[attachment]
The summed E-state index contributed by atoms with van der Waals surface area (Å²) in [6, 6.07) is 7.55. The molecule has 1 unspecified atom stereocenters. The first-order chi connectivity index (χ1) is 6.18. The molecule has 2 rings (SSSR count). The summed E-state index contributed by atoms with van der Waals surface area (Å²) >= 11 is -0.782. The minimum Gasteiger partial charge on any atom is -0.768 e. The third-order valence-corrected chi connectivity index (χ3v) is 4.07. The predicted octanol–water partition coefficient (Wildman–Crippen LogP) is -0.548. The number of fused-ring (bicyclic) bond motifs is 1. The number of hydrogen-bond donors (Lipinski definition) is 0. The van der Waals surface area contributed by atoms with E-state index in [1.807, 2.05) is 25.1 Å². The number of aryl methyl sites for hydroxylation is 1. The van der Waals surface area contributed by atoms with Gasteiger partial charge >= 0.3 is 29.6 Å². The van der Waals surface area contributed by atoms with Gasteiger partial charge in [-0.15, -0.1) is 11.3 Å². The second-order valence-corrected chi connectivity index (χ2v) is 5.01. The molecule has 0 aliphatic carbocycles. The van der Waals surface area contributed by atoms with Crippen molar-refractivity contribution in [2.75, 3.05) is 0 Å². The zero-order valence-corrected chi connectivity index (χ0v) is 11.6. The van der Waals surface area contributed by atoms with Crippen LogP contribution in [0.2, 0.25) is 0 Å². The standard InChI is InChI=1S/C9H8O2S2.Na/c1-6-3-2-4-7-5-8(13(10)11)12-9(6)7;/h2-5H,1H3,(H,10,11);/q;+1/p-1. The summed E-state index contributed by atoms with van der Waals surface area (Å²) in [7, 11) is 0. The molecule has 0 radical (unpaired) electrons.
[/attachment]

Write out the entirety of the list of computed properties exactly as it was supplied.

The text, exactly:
The summed E-state index contributed by atoms with van der Waals surface area (Å²) in [6, 6.07) is 7.55. The molecule has 1 unspecified atom stereocenters. The first-order chi connectivity index (χ1) is 6.18. The molecule has 2 rings (SSSR count). The summed E-state index contributed by atoms with van der Waals surface area (Å²) >= 11 is -0.782. The minimum Gasteiger partial charge on any atom is -0.768 e. The third-order valence-corrected chi connectivity index (χ3v) is 4.07. The predicted octanol–water partition coefficient (Wildman–Crippen LogP) is -0.548. The number of fused-ring (bicyclic) bond motifs is 1. The number of hydrogen-bond donors (Lipinski definition) is 0. The van der Waals surface area contributed by atoms with E-state index in [1.807, 2.05) is 25.1 Å². The number of aryl methyl sites for hydroxylation is 1. The van der Waals surface area contributed by atoms with Gasteiger partial charge >= 0.3 is 29.6 Å². The van der Waals surface area contributed by atoms with Gasteiger partial charge in [-0.15, -0.1) is 11.3 Å². The second-order valence-corrected chi connectivity index (χ2v) is 5.01. The molecule has 0 aliphatic carbocycles. The van der Waals surface area contributed by atoms with Crippen molar-refractivity contribution in [2.75, 3.05) is 0 Å². The zero-order valence-corrected chi connectivity index (χ0v) is 11.6. The van der Waals surface area contributed by atoms with Crippen LogP contribution in [0.2, 0.25) is 0 Å². The standard InChI is InChI=1S/C9H8O2S2.Na/c1-6-3-2-4-7-5-8(13(10)11)12-9(6)7;/h2-5H,1H3,(H,10,11);/q;+1/p-1. The summed E-state index contributed by atoms with van der Waals surface area (Å²) in [7, 11) is 0. The molecule has 0 radical (unpaired) electrons.